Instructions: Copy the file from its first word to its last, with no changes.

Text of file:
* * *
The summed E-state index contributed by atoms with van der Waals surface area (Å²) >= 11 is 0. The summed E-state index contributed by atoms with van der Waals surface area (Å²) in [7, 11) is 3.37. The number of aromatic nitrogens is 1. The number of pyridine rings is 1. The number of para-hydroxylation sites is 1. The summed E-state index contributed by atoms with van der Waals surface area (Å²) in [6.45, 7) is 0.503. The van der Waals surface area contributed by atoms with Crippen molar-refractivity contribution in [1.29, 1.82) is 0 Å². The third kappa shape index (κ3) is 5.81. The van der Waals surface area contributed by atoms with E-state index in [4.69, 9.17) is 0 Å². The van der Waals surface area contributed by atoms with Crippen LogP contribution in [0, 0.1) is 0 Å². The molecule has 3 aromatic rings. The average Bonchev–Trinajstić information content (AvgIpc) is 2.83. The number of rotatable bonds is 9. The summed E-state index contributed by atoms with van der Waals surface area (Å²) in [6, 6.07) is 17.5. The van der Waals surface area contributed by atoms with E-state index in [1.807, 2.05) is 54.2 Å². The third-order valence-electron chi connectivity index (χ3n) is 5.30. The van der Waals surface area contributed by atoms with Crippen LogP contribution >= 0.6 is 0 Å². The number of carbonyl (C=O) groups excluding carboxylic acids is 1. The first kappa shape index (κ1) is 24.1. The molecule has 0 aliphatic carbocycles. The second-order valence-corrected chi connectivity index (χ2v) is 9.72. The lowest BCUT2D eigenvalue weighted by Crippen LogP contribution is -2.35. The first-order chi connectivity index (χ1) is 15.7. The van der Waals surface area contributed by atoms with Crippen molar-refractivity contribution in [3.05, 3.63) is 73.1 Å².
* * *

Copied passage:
The summed E-state index contributed by atoms with van der Waals surface area (Å²) >= 11 is 0. The summed E-state index contributed by atoms with van der Waals surface area (Å²) in [7, 11) is 3.37. The number of aromatic nitrogens is 1. The number of pyridine rings is 1. The number of para-hydroxylation sites is 1. The summed E-state index contributed by atoms with van der Waals surface area (Å²) in [6.45, 7) is 0.503. The van der Waals surface area contributed by atoms with Crippen molar-refractivity contribution in [1.29, 1.82) is 0 Å². The third kappa shape index (κ3) is 5.81. The van der Waals surface area contributed by atoms with E-state index in [4.69, 9.17) is 0 Å². The van der Waals surface area contributed by atoms with Crippen LogP contribution in [0, 0.1) is 0 Å². The molecule has 3 aromatic rings. The average Bonchev–Trinajstić information content (AvgIpc) is 2.83. The number of rotatable bonds is 9. The summed E-state index contributed by atoms with van der Waals surface area (Å²) in [6, 6.07) is 17.5. The van der Waals surface area contributed by atoms with E-state index in [1.807, 2.05) is 54.2 Å². The third-order valence-electron chi connectivity index (χ3n) is 5.30. The van der Waals surface area contributed by atoms with Crippen LogP contribution >= 0.6 is 0 Å². The number of carbonyl (C=O) groups excluding carboxylic acids is 1. The first kappa shape index (κ1) is 24.1. The molecule has 0 aliphatic carbocycles. The second-order valence-corrected chi connectivity index (χ2v) is 9.72. The lowest BCUT2D eigenvalue weighted by Crippen LogP contribution is -2.35. The first-order chi connectivity index (χ1) is 15.7. The van der Waals surface area contributed by atoms with Crippen molar-refractivity contribution in [3.05, 3.63) is 73.1 Å².